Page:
Importance of Public Relation and Communication

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A Dynamic Theory of Collaboration: A Structural Approach to Facilitating Intergovernmental Use of Information Technology Laura J. Black Montana State University Anthony M. Cresswell Theresa A. Pardo Fiona Thompson Donna S. Canestraro Meghan Cook Center for Technology in Government Luis F. Luna Ignacio J. Martinez David F. Andersen George P. Richardson Rockefeller College of Public Affairs and Policy

Abstract
This paper explores the dynamics of trust, collaboration, and knowledge sharing in the context of a multigovernmental, interorganizational project to design and implement a new information system. Drawing on research and a case study of a successful project, the authors construct a system dynamics model and simulate a base case scenario. They then explore several scenarios in which trust, knowledge of other agencies’ work, and skill in meeting facilitation are varied, and they theorize about why certain facilitation attributes and objects can effectively build cross-boundary trust and collaboration.

1. Introduction
Trust, knowledge sharing, and collaboration are central elements of effective interorganizational relationships. These elements are particularly important when the interorganizational relationships involve the development of innovation or new business processes. This paper reports on efforts to model the dynamics of trust, knowledge sharing, and collaboration in a such a project, to develop a new information system to be shared across public and private organizations.1 By constructing a dynamic model we strive to enrich the theoretical and practical understanding of trust, knowledge sharing, and collaboration in the context of interorganizational information technology (IT) intensive projects. The research group at the Center of Technology in Government (CTG) and the modeling group at the Rockefeller College have been working for about a year to develop a model of collaborative processes observed in a particularly successful case. The model presented in this 1

The research reported here is supported by National Science Foundation grant #SES-9979839. The views and conclusions expressed in this paper are those of the authors alone and do not reflect the views or policies of the National Science Foundation.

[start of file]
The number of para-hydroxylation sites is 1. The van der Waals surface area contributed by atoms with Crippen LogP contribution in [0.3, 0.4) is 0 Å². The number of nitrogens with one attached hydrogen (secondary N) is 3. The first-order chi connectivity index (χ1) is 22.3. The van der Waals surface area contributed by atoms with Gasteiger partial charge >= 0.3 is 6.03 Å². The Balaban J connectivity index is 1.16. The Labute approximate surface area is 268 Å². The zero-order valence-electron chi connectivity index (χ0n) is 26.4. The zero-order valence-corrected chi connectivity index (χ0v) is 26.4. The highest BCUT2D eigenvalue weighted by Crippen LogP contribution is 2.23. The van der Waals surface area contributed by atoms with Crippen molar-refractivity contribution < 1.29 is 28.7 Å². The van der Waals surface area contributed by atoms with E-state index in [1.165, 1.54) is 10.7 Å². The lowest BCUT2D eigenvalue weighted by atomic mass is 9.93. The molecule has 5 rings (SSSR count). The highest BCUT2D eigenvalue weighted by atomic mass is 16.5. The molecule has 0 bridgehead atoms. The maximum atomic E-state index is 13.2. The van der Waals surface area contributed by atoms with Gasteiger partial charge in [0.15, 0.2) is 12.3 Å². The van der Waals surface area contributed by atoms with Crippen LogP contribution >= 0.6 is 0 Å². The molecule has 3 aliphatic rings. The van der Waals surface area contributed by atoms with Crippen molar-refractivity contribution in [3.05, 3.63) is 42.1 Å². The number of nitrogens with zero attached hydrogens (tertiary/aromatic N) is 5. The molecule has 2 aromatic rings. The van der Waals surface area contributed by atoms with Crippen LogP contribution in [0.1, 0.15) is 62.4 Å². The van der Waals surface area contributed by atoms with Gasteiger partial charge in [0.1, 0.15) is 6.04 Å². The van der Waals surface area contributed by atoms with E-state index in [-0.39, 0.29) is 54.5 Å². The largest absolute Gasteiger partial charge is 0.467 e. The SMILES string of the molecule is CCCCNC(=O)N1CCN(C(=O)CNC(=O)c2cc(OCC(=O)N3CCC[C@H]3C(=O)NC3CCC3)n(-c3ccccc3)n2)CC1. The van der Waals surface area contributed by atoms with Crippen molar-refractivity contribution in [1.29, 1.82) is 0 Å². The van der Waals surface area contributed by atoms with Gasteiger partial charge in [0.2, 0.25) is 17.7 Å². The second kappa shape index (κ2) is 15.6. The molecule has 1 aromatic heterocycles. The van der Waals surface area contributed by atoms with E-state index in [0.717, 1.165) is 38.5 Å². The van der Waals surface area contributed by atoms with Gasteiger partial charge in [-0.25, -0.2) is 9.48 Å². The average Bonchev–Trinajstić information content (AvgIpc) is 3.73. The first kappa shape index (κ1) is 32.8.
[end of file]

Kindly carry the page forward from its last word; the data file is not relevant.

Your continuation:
paper constitutes the second iteration of this effort. The exploration has linked operationally the concept of trust with knowledge of a partner’s role and objectives, which emerges through working together in a project. A key assumption in this model, consistent with the case studied, is that learning arises when meeting facilitation effectively combines conversational methods and artifacts (here, project management tools and IT system requirements analysis documentation) as “boundary objects” [9]. Themes of trust, knowledge sharing, and collaboration are closely related in several theoretical perspectives and research streams. The view of trust as a foundation of social order spans several disciplines and levels of analysis [29]. Interpersonal and interorganizational trust is a construct considered an important factor in coordinated and effective interaction in a variety of settings [17, 50], including effective teamwork [25] and interorganizational collaboration [27, 23]. As pointed out by Porter [see 32], however, “Trust …tends to be somewhat like a combination of weather and motherhood; it is widely talked about, and it is widely assumed to be good for organizations. When it comes to specifying what it means in an organizational context, however, vagueness creeps in.” Therefore a variety of conceptions of trust help frame that aspect in the model. A broad-based conceptual approach also informs the model’s treatment of knowledge sharing and collaboration. Knowledge sharing can involve explicit forms as well as tacit and embedded forms expressed in action, groups, procedures, and artifacts [11, 52], and may vary considerably across communities of practice [49]. Knowledge may involve different...
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